Vincent Angene SKEEN - 23/09/2016
Under section 21(1) of the Parole Act 2002
Vincent Angene SKEEN
Hearing: 23 September 2016 at (withheld) via video conference at New Zealand Parole Board Head Office Wellington
Members of the Board:
- Mr N Trendle – Panel Convenor
- Ms T Williams-Blyth
- Mr S Perry
- Ms W Taumaunu
DECISION OF THE BOARD
1. Vincent Angene Skeen, who is 18 years of age, is making his first appearance before the Board on a sentence of five years two months’ imprisonment following his conviction in August of this year for manslaughter. Mr Skeen spent 636 days on remand and his parole eligibility date has arisen barely a month after his sentence.
2. Mr Skeen had been drinking. He involved himself in a fight with his victim, Luke Tipene. Mr Skeen broke a bottle and swung the remnants of the bottle at his victim. He struck Mr Tipene in the neck with the bottle. Me Tipene suffered fatal injuries. Mr Skeen was 16 years old at the time.
3. In the brief time he has been in prison Mr Skeen has been identified as needing to attend drug and alcohol programmes. We understand today that he has been identified to attend the Drug Treatment Programme and his Principal Corrections Officer who accompanied him to the Board told us that he would be assessed shortly for that programme.
4. Prior to today’s hearing the Board met with family members of Mr Skeen’s victim. His mother told the Board that the level of violence which was inflicted on her son was such that Mr Skeen had to be seen as dangerous and a high risk. He should not be released. At this early point in his sentence he had done nothing to reduce that level of risk. Moreover, she was concerned that there had been no expression of remorse on Mr Skeen’s part. Finally, the victim’s mother indicated that she and her family had concerns for their safety having regard to what Mr Skeen had done and they did not wish him to be released into the Auckland area when he left prison.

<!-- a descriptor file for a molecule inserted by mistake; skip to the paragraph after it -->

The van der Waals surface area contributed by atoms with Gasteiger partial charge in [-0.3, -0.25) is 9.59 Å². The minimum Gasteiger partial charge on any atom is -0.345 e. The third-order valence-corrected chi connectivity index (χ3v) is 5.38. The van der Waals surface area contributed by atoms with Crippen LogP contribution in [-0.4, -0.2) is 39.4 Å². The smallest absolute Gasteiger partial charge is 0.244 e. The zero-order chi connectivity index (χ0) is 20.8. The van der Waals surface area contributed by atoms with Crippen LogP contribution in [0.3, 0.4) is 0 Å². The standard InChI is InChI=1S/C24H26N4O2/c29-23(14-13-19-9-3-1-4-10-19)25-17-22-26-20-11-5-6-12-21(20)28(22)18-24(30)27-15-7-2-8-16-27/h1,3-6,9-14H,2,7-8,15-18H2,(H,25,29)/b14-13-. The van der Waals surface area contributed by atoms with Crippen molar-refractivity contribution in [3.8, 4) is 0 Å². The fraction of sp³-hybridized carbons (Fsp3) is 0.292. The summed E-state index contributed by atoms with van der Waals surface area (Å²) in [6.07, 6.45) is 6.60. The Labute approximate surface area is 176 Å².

5. Those concerns were conveyed to Mr Skeen in the course of the hearing. He said that both before and after the trial he told his lawyer he wanted to apologise and to write a letter to his victim’s family. He was told he should not do so. He said that he was sorry for what he had done and for the hurt and pain that he had put Mr Tipene’s family through. He acknowledged their views. He is committed to doing what he can to change.
6. The Board notes Mr Skeen’s motivation to attend the Drug Treatment Programme. We support his completion of that programme. Thereafter, the Board requires a psychological assessment. We need assistance as to other rehabilitation and reintegration needs that may be identified through a specialist assessment. In that regard Mr Skeen consented to the Psychologist accessing the CYF file referred to in the pre sentence report.
7. Parole today is declined. There is significant work for Mr Skeen to complete before the Board could consider that he met the statutory criteria for parole. He will be scheduled to return to the Board in nine months’ time, by 30 June 2017. The Board would be assisted then by the psychological report referred to, assessing the progress he made in the Drug Treatment Unit and making recommendations as to the pathway forward.